I discovered the paintings of Jean-Léon Gérôme during my research of bathhouses and their history. Besides the fact that I used characters from his paintings in my own drawings, his distinctly active and colourful pictures of daily actions influenced me directly. In terms of colour, I always had the drawing of the Haus am Horn by Walter Gropius (1923) in my mind. I coincidentally became familiar with the artworks of Helio Oiticica. In the end he ended up being a significant influence on my work.
You talk about a continuous experience where what the individual sees is in constant flux, did you ever think of using the medium of an animation to reveal this experience?
In fact, yes, I did think about using animation for this project. But time was of the essence. I increasingly like the idea of using the mediums of animation and film for representing architectural ideas. I’ve explored this in the past with previous projects, especially through film. For me, it’s important to keep the human being in the focus and show architecture through its users. Telling a story makes it easier to understand.
What defined the format of the 22×22 architecture?
I started the design without a specific site in mind. The idea was to have a bathhouse which could be placed indiscriminately. Basically, wherever the space allowed. I tried to keep the footprint small, equal and according to its functions. At the same time, I started to summarise my ideas for the single areas of the bathhouse with a diagram. In the end I realised that there is no reason to transfer the diagram into another architectural format.
How important were the exterior views? Whilst one is at human level the other is more of an eye view (from the apartment block) – what was the effect and purpose of this?
I started to design my bathhouse from its spaces and inner atmosphere – from the interior. I envisaged an abstract image of the exterior surroundings, defining only the features which were most important. Out of these features, it was an urban neighbourhood that was the predominant and essential characteristic. So, I guess compared to the interior sections, exterior views were less important to me. It was more a case of proving to myself that the building could work in different kinds of environments. On one hand I like the idea of showing the bathhouse like a dropped object – from a bird’s eye perspective. On the other hand, like a gap-filling urban furniture, with one and the same design.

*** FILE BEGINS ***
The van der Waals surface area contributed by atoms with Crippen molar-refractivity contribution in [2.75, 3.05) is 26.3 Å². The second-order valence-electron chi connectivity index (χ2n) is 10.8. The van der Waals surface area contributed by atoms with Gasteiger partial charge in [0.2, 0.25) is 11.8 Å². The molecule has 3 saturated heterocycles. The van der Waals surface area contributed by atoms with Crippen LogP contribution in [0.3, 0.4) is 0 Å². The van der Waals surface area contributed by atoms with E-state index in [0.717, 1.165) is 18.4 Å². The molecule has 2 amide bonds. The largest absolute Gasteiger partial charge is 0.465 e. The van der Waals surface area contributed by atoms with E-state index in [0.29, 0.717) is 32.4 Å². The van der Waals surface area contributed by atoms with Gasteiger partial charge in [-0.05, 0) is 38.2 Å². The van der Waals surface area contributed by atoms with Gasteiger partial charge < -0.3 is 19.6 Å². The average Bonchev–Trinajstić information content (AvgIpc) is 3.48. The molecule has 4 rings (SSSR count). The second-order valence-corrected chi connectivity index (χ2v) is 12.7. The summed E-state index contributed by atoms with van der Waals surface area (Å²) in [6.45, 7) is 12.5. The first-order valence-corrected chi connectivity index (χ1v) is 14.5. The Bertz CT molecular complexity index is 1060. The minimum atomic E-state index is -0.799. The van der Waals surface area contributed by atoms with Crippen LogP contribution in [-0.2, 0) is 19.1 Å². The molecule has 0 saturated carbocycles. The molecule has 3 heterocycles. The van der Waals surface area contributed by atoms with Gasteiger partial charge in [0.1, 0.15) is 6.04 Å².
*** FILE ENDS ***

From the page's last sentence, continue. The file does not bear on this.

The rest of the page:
How important were the sections?
The sections were very important for me and for the designing process. I constructed them over a long period of time and with many different designs and graphical ideas. They helped greatly in designing and imagining the architecture.
What was the reason for revealing this as an object rather than integrated within the context?
The concept of the bathhouse was the leading inspiration. In my view the bathhouse is a missing social environment in our present European cities. It was more about convincing people of a place they want to experience from the inside. To imagine an object and consider my bathhouse as a building that was not determined by context, helped me to focus on the interior environment.
In a world which is becoming ever so more one of interiors where do you locate the proposal and your architectural position?
I think that the interior is to a scale that human beings can easily relate to and communicate with; unlike vast urban planning projects. This does not however mean that they are less important of course. I see my project as something I can discuss with people outside the sphere of architecture. They will inevitably have had experiences with similar spaces and have their own clear opinions. This engagement is something I was to nurture through my ideas and proposals.